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‘Frugal Gourmet’ Jeff Smith dies in his sleep at 65

 (The Spokesman-Review)
Smith (The Spokesman-Review)
Gene Johnson Associated Press

SEATTLE – Jeff Smith, a white-bearded minister who became public television’s popular “Frugal Gourmet” before a sex scandal ruined his career, has died, his business manager said Friday. He was 65.

Smith died in his sleep Wednesday, Jim Paddleford said. He suffered from heart disease and had a valve replaced in 1981.

Smith’s enthusiasm for food began during his childhood in Tacoma. When money was tight, grocers would give his mother cast-off produce such as artichokes; Smith recalled using them as grenades during war games with his brother.

But, Paddleford said, Smith’s mother would always make do with whatever she received, and Smith developed a great appreciation for rustic cooking. “The Frugal Gourmet,” which aired on PBS from 1983 to 1997, wasn’t about being cheap but about making good food simply.

Wearing his signature striped apron, he prefaced the show with history lessons about the culture of each dish, from Armenian meat pie to Welsh cakes with currants.

“People liked the down-home approach. They liked the history part,” Paddleford said. “It was wonderful – we would get these letters from people saying that he allowed them to travel to places they would never see and try foods they would never have tried. He really got them cooking together.”

In the 1960s, Smith, a United Methodist minister, began teaching a course at the University of Puget Sound in Tacoma titled “Food as Sacrament and Celebration.” Part of his inspiration was concern for his students; they were spending their money on anti-war causes rather than on eating properly, and he wanted to show them they didn’t have to spend a lot to eat well, Paddleford said.

In 1974 he got his own program on the local PBS affiliate – “Cooking Fish Creatively.” He moved the show to Chicago, and his career took off with an appearance on Phil Donahue’s talk show.

“The Frugal Gourmet” became the nation’s most-watched cooking program, and a series of accompanying cookbooks broke sales records for the category.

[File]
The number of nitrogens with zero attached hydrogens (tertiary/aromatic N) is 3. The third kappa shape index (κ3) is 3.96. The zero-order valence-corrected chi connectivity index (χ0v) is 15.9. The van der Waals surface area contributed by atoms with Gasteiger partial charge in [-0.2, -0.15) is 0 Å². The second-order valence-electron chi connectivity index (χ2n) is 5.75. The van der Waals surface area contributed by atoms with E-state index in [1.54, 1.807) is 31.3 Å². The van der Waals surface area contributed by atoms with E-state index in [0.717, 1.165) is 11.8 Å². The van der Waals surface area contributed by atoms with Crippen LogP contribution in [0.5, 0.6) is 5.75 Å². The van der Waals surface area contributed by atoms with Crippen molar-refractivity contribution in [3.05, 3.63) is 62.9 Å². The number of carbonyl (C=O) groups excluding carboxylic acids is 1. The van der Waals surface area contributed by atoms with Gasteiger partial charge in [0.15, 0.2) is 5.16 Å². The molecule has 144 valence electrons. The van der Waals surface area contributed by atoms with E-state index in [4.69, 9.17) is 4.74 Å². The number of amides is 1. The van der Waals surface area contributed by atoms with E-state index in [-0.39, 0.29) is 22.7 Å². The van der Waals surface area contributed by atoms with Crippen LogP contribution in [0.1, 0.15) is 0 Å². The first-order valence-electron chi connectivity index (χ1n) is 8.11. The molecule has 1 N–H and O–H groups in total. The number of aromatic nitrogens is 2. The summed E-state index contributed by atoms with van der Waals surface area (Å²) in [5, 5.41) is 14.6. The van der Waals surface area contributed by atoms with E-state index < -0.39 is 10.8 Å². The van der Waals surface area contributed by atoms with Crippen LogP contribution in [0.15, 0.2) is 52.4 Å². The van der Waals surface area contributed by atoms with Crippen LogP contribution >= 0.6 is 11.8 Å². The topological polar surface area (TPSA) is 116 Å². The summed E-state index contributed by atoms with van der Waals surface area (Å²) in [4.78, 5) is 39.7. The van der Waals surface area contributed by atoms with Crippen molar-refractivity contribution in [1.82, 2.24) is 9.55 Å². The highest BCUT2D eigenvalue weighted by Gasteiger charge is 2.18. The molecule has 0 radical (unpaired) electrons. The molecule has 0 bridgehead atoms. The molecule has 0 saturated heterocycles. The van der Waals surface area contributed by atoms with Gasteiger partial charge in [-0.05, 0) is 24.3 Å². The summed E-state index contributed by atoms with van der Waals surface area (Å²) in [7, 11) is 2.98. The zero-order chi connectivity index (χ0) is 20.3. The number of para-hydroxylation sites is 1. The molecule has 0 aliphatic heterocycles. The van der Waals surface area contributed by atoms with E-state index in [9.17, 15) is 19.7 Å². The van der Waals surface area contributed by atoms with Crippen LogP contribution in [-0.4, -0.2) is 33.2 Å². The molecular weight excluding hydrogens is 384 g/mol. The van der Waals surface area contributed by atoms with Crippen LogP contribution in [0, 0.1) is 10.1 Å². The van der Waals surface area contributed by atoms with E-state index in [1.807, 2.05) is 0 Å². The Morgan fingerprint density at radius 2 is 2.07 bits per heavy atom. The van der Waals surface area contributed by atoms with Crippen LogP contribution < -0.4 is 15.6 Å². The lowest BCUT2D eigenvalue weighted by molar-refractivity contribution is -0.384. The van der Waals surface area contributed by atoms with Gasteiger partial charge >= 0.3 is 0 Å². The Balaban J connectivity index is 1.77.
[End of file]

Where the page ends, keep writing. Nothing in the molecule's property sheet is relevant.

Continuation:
But in 1997, seven men filed a lawsuit alleging they had been sexually abused by Smith as youths. Six said the abuse occurred while they worked for him at the Chaplain’s Pantry, a restaurant he operated in Tacoma in the 1970s. The seventh alleged Smith abused him after picking him up as a hitchhiker in 1992.

Smith was soon off the air, though he denied the allegations and was never charged with a crime. He and his insurance companies paid an undisclosed sum to settle the lawsuit.

“The saddest thing was he saw a career he had built … and the good he had done being taken away by largely unsubstantiated innuendo,” Paddleford said. “But he saw there was no way to undo or overcome the public relations, and so he decided to retire.”

F. Mike Shaffer, the Tacoma attorney who represented the seven men who accused Smith, declined to comment Friday.

Smith spent the final years of his life encouraging young chefs, researching a book on biblical foods and traveling to his favorite restaurants and markets in Hong Kong, New York and San Francisco. “He always worked under the premise that you could take the fanciest cuisine and if you dug hard enough you could reduce it to its peasant form,” Paddleford said. “When it was all said and done, the peasant form was the foundation of all cooking for him.”

Smith is survived by his wife, Patricia, and two sons.

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